Some good news for Tenet is that theaters have gotten the green light to reopen in some additional California counties, the largest being Orange County, albeit with 25% capacity and 100-person caps. While the state’s key markets of Los Angeles and San Francisco remain closed, the new rules open theaters for millions of people. This staggered opening could give the film longer legs than one might expect from a traditional release, with the country’s top markets still yet to reopen.
The only new domestic wide release this week is Sony’s The Broken Hearts Gallery. Opening at 2,204 locations and currently at 81% from critics on Rotten Tomatoes, this independently produced romantic comedy with Dacre Montgomery presents some feel-good counterprogramming to the genre-heavy fare that has been leading the box office since theaters reopened. The film could present an alternative model for studios, focusing on smaller films, letting them grow through word of mouth, and having them benefit from the lack of competition.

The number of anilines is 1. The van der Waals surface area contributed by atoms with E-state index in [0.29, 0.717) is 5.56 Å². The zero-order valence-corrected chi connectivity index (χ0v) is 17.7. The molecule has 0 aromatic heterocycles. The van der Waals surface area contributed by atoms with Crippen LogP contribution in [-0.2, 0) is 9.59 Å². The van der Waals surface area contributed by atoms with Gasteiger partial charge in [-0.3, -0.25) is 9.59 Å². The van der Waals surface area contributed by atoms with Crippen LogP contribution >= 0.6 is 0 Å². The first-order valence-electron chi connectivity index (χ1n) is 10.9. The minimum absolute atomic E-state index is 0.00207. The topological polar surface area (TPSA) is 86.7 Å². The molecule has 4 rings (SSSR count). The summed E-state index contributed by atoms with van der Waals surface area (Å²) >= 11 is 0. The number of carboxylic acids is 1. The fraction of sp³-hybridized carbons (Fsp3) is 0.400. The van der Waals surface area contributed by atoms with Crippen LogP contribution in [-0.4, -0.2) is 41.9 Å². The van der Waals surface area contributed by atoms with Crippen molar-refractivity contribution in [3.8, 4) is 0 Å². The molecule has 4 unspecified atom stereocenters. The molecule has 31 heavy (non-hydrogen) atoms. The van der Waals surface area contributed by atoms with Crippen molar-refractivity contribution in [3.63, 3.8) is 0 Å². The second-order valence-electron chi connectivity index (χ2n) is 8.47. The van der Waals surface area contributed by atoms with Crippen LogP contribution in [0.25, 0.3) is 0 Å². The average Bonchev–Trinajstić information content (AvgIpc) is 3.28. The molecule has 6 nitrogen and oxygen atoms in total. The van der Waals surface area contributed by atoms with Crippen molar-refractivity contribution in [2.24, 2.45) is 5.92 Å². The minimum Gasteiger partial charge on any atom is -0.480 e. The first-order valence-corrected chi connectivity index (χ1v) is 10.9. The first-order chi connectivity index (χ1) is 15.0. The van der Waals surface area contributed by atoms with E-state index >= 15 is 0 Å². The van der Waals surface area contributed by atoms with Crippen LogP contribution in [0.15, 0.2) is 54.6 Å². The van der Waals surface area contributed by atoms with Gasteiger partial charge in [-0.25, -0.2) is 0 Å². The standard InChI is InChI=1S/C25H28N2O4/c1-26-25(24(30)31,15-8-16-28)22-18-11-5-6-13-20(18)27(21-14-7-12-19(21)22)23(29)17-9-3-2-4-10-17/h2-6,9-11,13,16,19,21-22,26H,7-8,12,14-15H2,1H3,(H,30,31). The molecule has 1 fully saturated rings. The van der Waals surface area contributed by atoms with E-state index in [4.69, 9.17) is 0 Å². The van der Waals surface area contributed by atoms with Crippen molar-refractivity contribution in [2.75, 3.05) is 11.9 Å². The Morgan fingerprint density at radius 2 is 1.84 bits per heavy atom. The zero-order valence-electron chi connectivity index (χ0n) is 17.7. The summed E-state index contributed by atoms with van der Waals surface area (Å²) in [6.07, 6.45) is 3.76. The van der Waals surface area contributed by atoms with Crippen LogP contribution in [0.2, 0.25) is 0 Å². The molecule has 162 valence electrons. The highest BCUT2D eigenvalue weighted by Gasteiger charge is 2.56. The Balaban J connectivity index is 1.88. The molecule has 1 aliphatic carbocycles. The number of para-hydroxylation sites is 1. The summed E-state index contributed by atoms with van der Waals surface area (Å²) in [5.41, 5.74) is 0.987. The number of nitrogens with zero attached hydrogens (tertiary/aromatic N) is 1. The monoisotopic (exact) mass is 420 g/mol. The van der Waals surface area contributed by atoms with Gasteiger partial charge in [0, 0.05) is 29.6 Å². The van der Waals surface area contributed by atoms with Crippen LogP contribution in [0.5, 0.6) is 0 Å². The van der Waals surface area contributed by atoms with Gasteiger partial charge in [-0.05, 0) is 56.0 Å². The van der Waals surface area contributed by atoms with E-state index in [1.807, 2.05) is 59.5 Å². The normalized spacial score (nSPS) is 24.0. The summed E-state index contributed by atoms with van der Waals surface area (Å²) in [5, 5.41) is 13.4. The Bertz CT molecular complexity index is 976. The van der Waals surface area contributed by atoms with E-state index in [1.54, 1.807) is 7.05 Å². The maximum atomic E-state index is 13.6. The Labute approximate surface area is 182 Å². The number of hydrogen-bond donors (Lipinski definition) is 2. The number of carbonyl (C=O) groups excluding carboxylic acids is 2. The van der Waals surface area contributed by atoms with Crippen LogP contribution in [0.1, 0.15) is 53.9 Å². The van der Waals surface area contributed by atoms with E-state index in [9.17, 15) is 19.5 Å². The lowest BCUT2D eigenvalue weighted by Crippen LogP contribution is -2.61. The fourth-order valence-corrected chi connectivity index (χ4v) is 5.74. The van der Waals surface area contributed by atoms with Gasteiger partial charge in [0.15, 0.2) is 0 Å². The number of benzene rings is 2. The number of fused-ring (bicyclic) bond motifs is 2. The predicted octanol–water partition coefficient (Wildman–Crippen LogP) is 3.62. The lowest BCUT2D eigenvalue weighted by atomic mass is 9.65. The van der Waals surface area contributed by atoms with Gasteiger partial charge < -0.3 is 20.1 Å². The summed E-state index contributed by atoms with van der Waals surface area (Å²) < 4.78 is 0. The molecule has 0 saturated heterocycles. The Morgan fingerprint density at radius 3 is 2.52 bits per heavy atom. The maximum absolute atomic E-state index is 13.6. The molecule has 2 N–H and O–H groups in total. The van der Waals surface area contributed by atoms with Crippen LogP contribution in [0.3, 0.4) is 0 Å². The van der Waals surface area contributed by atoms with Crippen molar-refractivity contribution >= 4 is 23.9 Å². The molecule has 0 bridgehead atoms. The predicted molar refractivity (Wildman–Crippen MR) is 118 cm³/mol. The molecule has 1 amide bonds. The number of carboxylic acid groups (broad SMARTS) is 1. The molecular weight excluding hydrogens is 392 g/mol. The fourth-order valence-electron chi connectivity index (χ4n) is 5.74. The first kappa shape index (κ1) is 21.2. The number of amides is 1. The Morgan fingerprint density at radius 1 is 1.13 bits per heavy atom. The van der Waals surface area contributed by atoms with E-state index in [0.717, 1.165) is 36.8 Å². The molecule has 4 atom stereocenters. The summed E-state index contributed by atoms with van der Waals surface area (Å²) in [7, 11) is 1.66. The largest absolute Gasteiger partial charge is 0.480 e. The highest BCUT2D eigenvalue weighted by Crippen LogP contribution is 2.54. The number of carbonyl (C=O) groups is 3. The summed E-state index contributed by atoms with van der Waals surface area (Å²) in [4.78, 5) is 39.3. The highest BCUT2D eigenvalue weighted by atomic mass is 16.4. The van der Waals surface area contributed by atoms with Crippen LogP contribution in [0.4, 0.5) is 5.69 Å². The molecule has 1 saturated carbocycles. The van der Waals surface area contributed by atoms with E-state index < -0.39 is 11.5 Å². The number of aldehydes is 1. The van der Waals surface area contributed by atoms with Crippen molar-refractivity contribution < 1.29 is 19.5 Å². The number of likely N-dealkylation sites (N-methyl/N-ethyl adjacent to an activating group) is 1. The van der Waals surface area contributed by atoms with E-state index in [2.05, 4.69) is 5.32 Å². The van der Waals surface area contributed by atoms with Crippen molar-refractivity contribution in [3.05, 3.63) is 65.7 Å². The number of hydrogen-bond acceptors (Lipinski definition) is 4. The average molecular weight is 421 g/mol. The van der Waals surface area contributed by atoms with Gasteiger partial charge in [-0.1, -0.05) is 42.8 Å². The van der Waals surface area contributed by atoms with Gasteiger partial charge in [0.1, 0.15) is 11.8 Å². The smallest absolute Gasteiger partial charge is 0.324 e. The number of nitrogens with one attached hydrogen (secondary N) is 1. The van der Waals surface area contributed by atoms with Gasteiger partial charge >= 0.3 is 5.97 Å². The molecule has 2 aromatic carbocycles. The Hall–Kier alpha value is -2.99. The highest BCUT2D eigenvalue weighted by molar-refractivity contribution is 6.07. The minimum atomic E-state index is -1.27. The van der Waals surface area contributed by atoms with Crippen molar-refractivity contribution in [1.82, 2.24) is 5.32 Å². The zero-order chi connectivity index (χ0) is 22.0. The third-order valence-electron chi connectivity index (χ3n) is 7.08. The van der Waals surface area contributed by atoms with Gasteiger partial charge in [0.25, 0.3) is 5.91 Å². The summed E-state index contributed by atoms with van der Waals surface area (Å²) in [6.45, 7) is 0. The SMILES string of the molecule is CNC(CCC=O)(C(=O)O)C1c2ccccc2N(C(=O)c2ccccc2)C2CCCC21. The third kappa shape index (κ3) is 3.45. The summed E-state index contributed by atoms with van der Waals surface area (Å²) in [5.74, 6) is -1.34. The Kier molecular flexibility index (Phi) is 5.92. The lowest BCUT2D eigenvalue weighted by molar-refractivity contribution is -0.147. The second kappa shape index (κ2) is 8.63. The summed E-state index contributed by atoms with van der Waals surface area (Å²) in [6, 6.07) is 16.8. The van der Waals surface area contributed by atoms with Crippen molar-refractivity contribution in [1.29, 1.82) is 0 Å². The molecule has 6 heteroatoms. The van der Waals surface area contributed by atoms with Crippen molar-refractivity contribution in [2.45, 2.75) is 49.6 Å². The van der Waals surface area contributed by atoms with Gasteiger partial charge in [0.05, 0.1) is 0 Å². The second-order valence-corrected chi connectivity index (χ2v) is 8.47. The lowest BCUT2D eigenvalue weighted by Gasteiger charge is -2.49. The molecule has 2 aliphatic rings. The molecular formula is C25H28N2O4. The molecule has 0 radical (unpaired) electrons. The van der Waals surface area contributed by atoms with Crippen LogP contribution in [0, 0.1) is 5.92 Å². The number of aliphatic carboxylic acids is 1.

The most notable limited release is the documentary Jimmy Carter: Rock & Roll President, which opened Wednesday. The Greenwich Entertainment release, which is currently at 100% on Rotten Tomatoes from limited reviews, details President Carter’s relationship with musicians and the influence they had on him.
On the international front, the most important opening is Mulan’s China release, the largest territory for the film after foregoing theaters and going straight to Disney Plus in most key territories, including the US. The film opened number one in five markets last weekend, including Thailand, Singapore, and Taiwan. A strong showing in China would help make up for the lack of a theatrical release in most of the world.
The film’s Chinese cast, setting, and subject matter could put it closer to Disney’s remakes of The Lion King, which grossed $120.4 million in China, and The Jungle Book, which grossed $150.4 million, than the underwhelming grosses of Beauty and the Beast ($85.8 million) and Aladdin ($53.5 million). However, Mulan lacks the novelty factor that other Hollywood blockbusters have, as China produces its own big budget historical spectacles, so it remains to be seen if Chinese audiences will take to the film.